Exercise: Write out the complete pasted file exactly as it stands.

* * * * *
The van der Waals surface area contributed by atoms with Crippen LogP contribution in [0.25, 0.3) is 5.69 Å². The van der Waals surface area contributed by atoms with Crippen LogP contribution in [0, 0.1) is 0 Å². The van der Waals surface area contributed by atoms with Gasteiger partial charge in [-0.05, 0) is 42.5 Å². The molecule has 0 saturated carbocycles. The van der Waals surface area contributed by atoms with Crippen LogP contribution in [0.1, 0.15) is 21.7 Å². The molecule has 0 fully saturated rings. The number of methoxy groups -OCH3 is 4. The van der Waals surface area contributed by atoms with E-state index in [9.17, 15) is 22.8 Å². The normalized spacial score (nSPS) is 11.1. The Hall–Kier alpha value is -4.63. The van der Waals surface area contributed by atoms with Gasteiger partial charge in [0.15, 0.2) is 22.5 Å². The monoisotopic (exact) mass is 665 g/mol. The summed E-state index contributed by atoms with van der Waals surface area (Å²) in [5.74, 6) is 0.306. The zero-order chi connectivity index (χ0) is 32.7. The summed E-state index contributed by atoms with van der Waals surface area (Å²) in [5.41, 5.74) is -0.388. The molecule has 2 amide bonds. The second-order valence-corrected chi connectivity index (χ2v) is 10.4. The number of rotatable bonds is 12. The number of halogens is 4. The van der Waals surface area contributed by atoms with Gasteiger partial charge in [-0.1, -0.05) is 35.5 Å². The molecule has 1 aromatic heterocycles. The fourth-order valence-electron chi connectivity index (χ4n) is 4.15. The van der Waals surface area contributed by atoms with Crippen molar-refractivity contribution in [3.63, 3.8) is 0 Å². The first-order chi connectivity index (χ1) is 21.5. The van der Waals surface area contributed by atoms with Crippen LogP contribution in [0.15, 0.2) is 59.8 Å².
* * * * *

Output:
The van der Waals surface area contributed by atoms with Crippen LogP contribution in [0.25, 0.3) is 5.69 Å². The van der Waals surface area contributed by atoms with Crippen LogP contribution in [0, 0.1) is 0 Å². The van der Waals surface area contributed by atoms with Gasteiger partial charge in [-0.05, 0) is 42.5 Å². The molecule has 0 saturated carbocycles. The van der Waals surface area contributed by atoms with Crippen LogP contribution in [0.1, 0.15) is 21.7 Å². The molecule has 0 fully saturated rings. The number of methoxy groups -OCH3 is 4. The van der Waals surface area contributed by atoms with E-state index in [9.17, 15) is 22.8 Å². The normalized spacial score (nSPS) is 11.1. The Hall–Kier alpha value is -4.63. The van der Waals surface area contributed by atoms with Gasteiger partial charge in [0.15, 0.2) is 22.5 Å². The monoisotopic (exact) mass is 665 g/mol. The summed E-state index contributed by atoms with van der Waals surface area (Å²) in [5.74, 6) is 0.306. The zero-order chi connectivity index (χ0) is 32.7. The summed E-state index contributed by atoms with van der Waals surface area (Å²) in [5.41, 5.74) is -0.388. The molecule has 2 amide bonds. The second-order valence-corrected chi connectivity index (χ2v) is 10.4. The number of rotatable bonds is 12. The number of halogens is 4. The van der Waals surface area contributed by atoms with Gasteiger partial charge in [-0.1, -0.05) is 35.5 Å². The molecule has 1 aromatic heterocycles. The fourth-order valence-electron chi connectivity index (χ4n) is 4.15. The van der Waals surface area contributed by atoms with Crippen molar-refractivity contribution in [3.63, 3.8) is 0 Å². The first-order chi connectivity index (χ1) is 21.5. The van der Waals surface area contributed by atoms with Crippen LogP contribution in [0.15, 0.2) is 59.8 Å².